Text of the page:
Elva Thompson Fights Against Domestic Violence
BY: Jeremie Samuel
Elva “Precious Love” Thompson, a writer, publisher and human rights advocate, has transmitted her life changing experiences into books to help others who are experiencing similar situations. Thompson survived an abusive marriage of 15 years. After being a victim of domestic violence, Thompson became a victor by utilizing prayer and writing to share her situation to help others. A native of Pennsylvania, Thompson has written two books on the subject of abusive relationships.
Her first book: “A Mother’s Cry” – is a raw account of her personal journey to survive, alone with her three daughters, after her violent marriage ended. Thompson said that writing became a source of healing in the aftermath of the abusive marriage.
“I prayed to start the healing process, to write was my therapy,” said Thompson. A composite of Thompson’s journals eventually evolved into the tell all book, “A Mother‘s Cry.” Her second book “Battered Secrets: Men of Domestic Violence,” is a collection of chapters with personal revelations of men who were victims of domestic violence.
Thompson noted that men who are victims of domestic abuse are often overlooked or trivialized. But, she stated, she is receiving an increasingly higher number of calls from men who claim abuse from their partners.
Thompson is also the publisher of Esquire Publications and the founder of Precious Hearts Foundation, an organization that works to aid men, women and children who are the victims of domestic abuse. The foundation provides hotel vouchers to victims seeking to escape from their abusers and works with local shelters to help victims regroup when facing difficult situations. She now says looking back that she would have been much smarter dealing with the abusive situation, by way of having a safety plan.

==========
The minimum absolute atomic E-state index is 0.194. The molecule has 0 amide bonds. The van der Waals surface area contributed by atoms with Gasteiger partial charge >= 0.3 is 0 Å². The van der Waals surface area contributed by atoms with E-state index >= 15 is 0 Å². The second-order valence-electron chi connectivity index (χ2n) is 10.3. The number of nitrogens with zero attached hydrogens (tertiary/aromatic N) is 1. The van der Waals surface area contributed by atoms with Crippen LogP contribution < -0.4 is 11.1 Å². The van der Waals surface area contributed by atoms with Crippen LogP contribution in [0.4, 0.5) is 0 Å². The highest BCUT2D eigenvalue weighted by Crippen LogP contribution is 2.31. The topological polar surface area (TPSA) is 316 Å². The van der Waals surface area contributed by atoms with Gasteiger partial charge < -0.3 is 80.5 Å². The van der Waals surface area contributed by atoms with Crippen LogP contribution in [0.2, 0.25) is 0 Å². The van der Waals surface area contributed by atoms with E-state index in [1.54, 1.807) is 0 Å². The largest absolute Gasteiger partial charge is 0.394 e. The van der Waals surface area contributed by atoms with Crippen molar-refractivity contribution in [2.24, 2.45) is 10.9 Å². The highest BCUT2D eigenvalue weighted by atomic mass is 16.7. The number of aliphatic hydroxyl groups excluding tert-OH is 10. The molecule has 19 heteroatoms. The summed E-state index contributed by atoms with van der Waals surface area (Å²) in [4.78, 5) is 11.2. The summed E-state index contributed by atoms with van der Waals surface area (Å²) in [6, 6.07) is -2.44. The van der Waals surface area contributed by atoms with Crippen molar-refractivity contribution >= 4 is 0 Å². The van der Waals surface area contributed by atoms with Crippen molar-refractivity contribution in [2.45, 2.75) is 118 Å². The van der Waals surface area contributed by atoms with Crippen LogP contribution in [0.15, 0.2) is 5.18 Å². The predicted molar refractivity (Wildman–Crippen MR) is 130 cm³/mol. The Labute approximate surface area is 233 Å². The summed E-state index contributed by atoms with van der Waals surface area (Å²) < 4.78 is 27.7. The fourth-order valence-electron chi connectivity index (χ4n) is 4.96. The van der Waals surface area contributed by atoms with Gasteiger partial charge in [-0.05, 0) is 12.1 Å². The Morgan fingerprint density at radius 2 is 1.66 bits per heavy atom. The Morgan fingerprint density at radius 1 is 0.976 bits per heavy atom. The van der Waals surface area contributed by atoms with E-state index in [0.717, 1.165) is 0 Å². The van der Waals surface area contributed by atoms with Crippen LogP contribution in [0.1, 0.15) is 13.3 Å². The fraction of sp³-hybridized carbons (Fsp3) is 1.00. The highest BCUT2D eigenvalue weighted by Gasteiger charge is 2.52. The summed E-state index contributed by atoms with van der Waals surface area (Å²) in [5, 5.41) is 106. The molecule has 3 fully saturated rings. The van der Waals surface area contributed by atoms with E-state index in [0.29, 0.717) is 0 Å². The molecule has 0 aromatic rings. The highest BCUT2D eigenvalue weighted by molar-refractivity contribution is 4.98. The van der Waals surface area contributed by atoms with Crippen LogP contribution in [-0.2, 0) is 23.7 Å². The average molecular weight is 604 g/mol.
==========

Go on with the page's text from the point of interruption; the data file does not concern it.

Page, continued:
“I would have all my important things and paperwork together,” Thompson continued “have an extra set of clothes; place [your belongings] at a family or friend’s home so when you make your getaway you’re all set.”
Thompson has learnt much from her experience and now is able to detect some of the red flags of abuse like jealousy, isolation and quick tempers.
“A sign of potential abuse is jealousy and isolation,” she said. “When they want to isolate their partner from friends and family and be careful with a quick temper,” said Thompson.
With an acquired knowledge of domestic violence, Thompson makes herself available as a helpline operator for her affiliate, Domestic Abuse Helpline for Men and Women. After not having access to resources in her time of need, Thompson works to help build outlets for victims to talk and get help. Thompson said that fear and strong emotional attachments factor into a victim not leaving an abusive relationship.
“When you’re in an abusive relationship, you have to tell someone,” Thompson added “get a safety plan, talk to someone, get into a shelter if you have to–but you have to remove yourself and your children and start over and receive counseling.”
For more information on Elva Thompson’s company visit www.esquirepublications.com and visit www.preciousheartsfoundation.org for information on the Precious Heart Foundation. Call 1.877.731.2210 for help with a domestic violence situation.